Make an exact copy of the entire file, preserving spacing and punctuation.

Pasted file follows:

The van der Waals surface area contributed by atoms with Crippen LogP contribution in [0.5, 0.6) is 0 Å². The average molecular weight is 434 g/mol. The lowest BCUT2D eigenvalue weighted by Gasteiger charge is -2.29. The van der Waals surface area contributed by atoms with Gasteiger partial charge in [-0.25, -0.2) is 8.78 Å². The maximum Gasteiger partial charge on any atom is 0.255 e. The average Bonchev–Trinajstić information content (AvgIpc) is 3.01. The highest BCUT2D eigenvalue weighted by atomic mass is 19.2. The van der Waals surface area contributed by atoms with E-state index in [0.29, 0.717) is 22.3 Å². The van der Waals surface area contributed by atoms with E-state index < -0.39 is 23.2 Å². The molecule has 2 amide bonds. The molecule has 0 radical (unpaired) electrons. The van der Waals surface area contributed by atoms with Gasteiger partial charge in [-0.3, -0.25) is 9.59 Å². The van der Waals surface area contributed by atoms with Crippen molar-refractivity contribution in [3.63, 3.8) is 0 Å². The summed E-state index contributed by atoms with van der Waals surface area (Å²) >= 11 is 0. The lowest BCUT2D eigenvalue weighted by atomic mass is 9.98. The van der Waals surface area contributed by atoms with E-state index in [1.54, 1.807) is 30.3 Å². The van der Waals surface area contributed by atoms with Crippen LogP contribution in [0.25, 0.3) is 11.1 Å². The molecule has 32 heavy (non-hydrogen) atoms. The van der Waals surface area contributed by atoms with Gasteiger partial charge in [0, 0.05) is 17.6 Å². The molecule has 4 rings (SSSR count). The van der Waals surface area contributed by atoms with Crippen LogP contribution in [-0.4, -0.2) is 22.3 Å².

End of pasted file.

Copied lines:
The van der Waals surface area contributed by atoms with Crippen LogP contribution in [0.5, 0.6) is 0 Å². The average molecular weight is 434 g/mol. The lowest BCUT2D eigenvalue weighted by Gasteiger charge is -2.29. The van der Waals surface area contributed by atoms with Gasteiger partial charge in [-0.25, -0.2) is 8.78 Å². The maximum Gasteiger partial charge on any atom is 0.255 e. The average Bonchev–Trinajstić information content (AvgIpc) is 3.01. The highest BCUT2D eigenvalue weighted by atomic mass is 19.2. The van der Waals surface area contributed by atoms with E-state index in [0.29, 0.717) is 22.3 Å². The van der Waals surface area contributed by atoms with E-state index < -0.39 is 23.2 Å². The molecule has 2 amide bonds. The molecule has 0 radical (unpaired) electrons. The van der Waals surface area contributed by atoms with Gasteiger partial charge in [-0.3, -0.25) is 9.59 Å². The van der Waals surface area contributed by atoms with Crippen molar-refractivity contribution in [3.63, 3.8) is 0 Å². The summed E-state index contributed by atoms with van der Waals surface area (Å²) >= 11 is 0. The lowest BCUT2D eigenvalue weighted by atomic mass is 9.98. The van der Waals surface area contributed by atoms with E-state index in [1.54, 1.807) is 30.3 Å². The van der Waals surface area contributed by atoms with Crippen LogP contribution in [0.25, 0.3) is 11.1 Å². The molecule has 32 heavy (non-hydrogen) atoms. The van der Waals surface area contributed by atoms with Gasteiger partial charge in [0, 0.05) is 17.6 Å². The molecule has 4 rings (SSSR count). The van der Waals surface area contributed by atoms with Crippen LogP contribution in [-0.4, -0.2) is 22.3 Å².